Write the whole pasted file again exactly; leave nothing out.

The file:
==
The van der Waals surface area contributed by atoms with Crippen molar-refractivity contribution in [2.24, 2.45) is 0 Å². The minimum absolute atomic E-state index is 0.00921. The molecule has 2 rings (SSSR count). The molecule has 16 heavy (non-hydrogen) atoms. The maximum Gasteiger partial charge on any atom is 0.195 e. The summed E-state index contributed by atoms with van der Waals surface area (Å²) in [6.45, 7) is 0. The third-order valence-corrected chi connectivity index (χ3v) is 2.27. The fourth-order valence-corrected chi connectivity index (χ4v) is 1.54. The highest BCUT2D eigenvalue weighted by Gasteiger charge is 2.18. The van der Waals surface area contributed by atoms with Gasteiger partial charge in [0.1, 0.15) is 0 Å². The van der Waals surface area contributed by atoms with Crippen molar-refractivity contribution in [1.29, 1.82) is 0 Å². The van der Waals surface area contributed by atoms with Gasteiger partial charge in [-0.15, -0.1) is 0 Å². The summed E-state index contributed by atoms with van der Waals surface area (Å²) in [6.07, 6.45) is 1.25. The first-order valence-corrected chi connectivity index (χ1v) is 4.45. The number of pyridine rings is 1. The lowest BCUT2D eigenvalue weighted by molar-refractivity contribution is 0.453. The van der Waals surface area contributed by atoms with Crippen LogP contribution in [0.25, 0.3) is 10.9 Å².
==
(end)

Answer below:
The van der Waals surface area contributed by atoms with Crippen molar-refractivity contribution in [2.24, 2.45) is 0 Å². The minimum absolute atomic E-state index is 0.00921. The molecule has 2 rings (SSSR count). The molecule has 16 heavy (non-hydrogen) atoms. The maximum Gasteiger partial charge on any atom is 0.195 e. The summed E-state index contributed by atoms with van der Waals surface area (Å²) in [6.45, 7) is 0. The third-order valence-corrected chi connectivity index (χ3v) is 2.27. The fourth-order valence-corrected chi connectivity index (χ4v) is 1.54. The highest BCUT2D eigenvalue weighted by Gasteiger charge is 2.18. The van der Waals surface area contributed by atoms with Gasteiger partial charge in [0.1, 0.15) is 0 Å². The van der Waals surface area contributed by atoms with Crippen molar-refractivity contribution in [1.29, 1.82) is 0 Å². The van der Waals surface area contributed by atoms with Gasteiger partial charge in [-0.15, -0.1) is 0 Å². The summed E-state index contributed by atoms with van der Waals surface area (Å²) in [6.07, 6.45) is 1.25. The first-order valence-corrected chi connectivity index (χ1v) is 4.45. The number of pyridine rings is 1. The lowest BCUT2D eigenvalue weighted by molar-refractivity contribution is 0.453. The van der Waals surface area contributed by atoms with Crippen LogP contribution in [0.25, 0.3) is 10.9 Å².